The Bromance Book Club, Lyssa Kay Adams
Y’know, so very often books promise “you will laugh out loud” or maybe “gut clenching humour” and I find that actually they don’t, the humour is forced and more slapstick than comedic. This one promises nothing and yet was incredible. Clever subtle humour at times that had me smiling gently, and at other times ? I was snorting at the mental images.
Wonderfully written, you feel for both characters, and I adored them even if I could see where they were harsh with each other in expectations and of course, saying just the wrong thing at the wrong moment!
Gavin, he was wonderful. Top baseball star, dad of adorable twin girls, and thinks he has the perfect marriage and then….That comes out. Poor guy, all this while he’s been thinking he’s keeping his wife happy sexually, and then suddenly he finds out she’s never reached the big O. He (IMO) over reacts, a mix of feeling humiliated I guess, and feeling that she’s lied to him the three years they’ve been married.
Thea, suddenly found herself pregnant early in her relationship, and twins demand all your time. She loves Gavin, that’s clear, but feels an outsider in his closed Baseball world. I can see that, many wives/partners grow up alongside their partner, from junior ranks to the big time but Thea got dropped straight in, and it feels like she’s always trying to blend in, to belong, and yet never really fits. Of course there’s the classic mean girl, the type who says one thing while making it clear its not praise but an insult, Rachel, wife of one of the other stars, and I do love a character like hers. I wish she had a bigger part. I love the drama that follows people like her.
Then with the arrival of the twins Thea’s own career has ground to a halt too. She adores Gavin so how do you say “actually Gav, you’ve not hit the spot” and when? Once you’ve let that magic, hidden moment pass its gone. How can you respond when he says “why didn’t you tell me before?” and so it becomes a long secret.
The book club guys, they were just wonderful. I love First Rule of Book Club, you don’t talk about Book Club. The sheer silliness of modern day men, bug Alpha males, taking tips from fictional Regency Lords and their problems. And yet it was working…I guess times never really change. I love the way they convinced themselves the book was relevant to modern society, the way they used words to parallel it to modern feminism…and of course the wonderful Regency style insults and phrases that pop into Gavin’s head. It was the little touches like that which add so much depth and fun to the story
Its one step forward and two back for Gavin as both he and Thea learn slowly about the issues from their own pasts that have influenced their marriage. If they had dated for longer then maybe they wouldn’t have had issues, would have known more about each others triggers but…the twins came.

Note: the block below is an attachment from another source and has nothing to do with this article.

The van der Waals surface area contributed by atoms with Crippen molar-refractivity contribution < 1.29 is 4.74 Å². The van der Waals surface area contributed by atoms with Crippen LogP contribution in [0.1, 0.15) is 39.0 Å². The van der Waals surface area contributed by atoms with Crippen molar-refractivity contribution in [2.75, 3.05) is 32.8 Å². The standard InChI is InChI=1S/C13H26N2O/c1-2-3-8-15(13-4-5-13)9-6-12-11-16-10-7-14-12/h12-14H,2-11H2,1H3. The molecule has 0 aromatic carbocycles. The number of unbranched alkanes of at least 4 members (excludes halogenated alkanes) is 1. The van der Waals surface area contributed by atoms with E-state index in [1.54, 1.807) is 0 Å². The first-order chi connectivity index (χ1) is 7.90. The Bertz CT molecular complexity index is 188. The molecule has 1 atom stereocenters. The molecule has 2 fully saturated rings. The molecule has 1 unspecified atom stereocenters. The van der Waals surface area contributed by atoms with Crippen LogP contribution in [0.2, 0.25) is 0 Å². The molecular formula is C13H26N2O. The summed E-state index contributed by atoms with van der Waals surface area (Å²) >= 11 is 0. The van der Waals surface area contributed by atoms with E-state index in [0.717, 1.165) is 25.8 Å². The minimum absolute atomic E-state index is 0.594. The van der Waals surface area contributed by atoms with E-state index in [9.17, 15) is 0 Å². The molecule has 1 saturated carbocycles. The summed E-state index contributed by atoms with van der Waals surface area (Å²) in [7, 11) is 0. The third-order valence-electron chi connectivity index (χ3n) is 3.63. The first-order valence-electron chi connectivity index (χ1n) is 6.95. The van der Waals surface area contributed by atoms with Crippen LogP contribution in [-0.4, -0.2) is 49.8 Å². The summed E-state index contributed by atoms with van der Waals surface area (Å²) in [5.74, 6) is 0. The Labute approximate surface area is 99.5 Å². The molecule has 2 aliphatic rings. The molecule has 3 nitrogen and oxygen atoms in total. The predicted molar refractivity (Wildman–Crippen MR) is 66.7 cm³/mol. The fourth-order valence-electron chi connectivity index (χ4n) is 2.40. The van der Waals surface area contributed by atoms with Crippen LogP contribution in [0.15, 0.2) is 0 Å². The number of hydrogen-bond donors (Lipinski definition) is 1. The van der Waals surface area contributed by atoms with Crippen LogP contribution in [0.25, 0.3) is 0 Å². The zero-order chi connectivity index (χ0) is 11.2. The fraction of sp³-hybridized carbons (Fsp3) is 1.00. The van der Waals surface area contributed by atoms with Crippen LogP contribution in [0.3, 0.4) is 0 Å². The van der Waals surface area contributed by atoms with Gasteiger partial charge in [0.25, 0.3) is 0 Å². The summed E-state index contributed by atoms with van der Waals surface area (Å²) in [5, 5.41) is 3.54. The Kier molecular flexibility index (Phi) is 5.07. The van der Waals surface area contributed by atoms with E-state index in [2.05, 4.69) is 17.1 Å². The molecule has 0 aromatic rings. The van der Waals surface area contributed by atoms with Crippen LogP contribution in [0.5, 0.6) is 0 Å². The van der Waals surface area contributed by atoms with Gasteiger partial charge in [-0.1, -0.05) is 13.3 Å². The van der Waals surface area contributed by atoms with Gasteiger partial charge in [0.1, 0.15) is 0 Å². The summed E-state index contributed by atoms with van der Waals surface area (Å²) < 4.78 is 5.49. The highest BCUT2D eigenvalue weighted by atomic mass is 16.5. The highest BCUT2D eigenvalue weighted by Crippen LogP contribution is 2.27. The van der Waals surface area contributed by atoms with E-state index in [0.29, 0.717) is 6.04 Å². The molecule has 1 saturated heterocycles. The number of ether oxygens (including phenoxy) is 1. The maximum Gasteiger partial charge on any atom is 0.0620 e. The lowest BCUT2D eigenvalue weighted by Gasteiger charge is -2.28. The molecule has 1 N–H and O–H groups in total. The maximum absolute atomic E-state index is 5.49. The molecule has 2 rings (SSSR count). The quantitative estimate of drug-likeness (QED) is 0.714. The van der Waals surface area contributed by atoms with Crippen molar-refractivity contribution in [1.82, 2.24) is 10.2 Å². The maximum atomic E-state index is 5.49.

I think my favourite bit was the night Gav was looking after the twins and the book club lads had a meeting at his house. Thea and sister Liv came home early to find decorated beards and hair, big burly guys with painted nails, and of course The Russian and his stomach and flatulence issues. I actually had tears of laughter at the mental images in my head.
Its a great read, lovely romance with incredible humour that was just perfect for me, fitting to the story, not squeezed in regardless for a cheap laugh as in so many books. I look forward to the next in series.
Stars: Five. A wonderful read, romance, humour and sharply modern issues that were helped with ancient advice….
Arc via Netgalley and publishers
Truth Hurts, A captivating, breathless read, Rebecca Reid
Genre: Mystery and Thrillers, Women’s Fiction
Moan: women’s fiction – why alienate potential readers? Men write books enjoyed by women and men alike, and they read the same.
Secrets, its a novel about secrets and of course they never stay hidden. I kept wondering: what was Poppy hiding, what was Drew’s secret? I was puzzled at first when we met Drew and Poppy, and then moved on to Agnes and Caroline….but it all comes together slowly, though the secrets don’t come out until almost the end.
Its told in past/present format for Poppy, but Drew remains an enigma, a man who adores Poppy, seems to be just too good to be true. Gina, Poppy’s friend certainly thinks so, but she’s guardedly cautious, after her first open enthusiasm about him.
I loved when Gina was staying with Poppy at Thursday house, and they do the makeover, transforming it in the few days Drew was away. Then Drew’s friends arrive for a weekend and that was fun, the old friends come to meet ( aka gossip and judge…) Drew’s surprise new, young wife….some great snark there.
It’s fun read, cleverly paced so you’re always wondering what did happen, what are they hiding. Was it so bad, was it what I suspect, why are the locals so unfriendly?
There are lots of little clues, but I was never quite sure where they were leading, or if I was down the wrong track.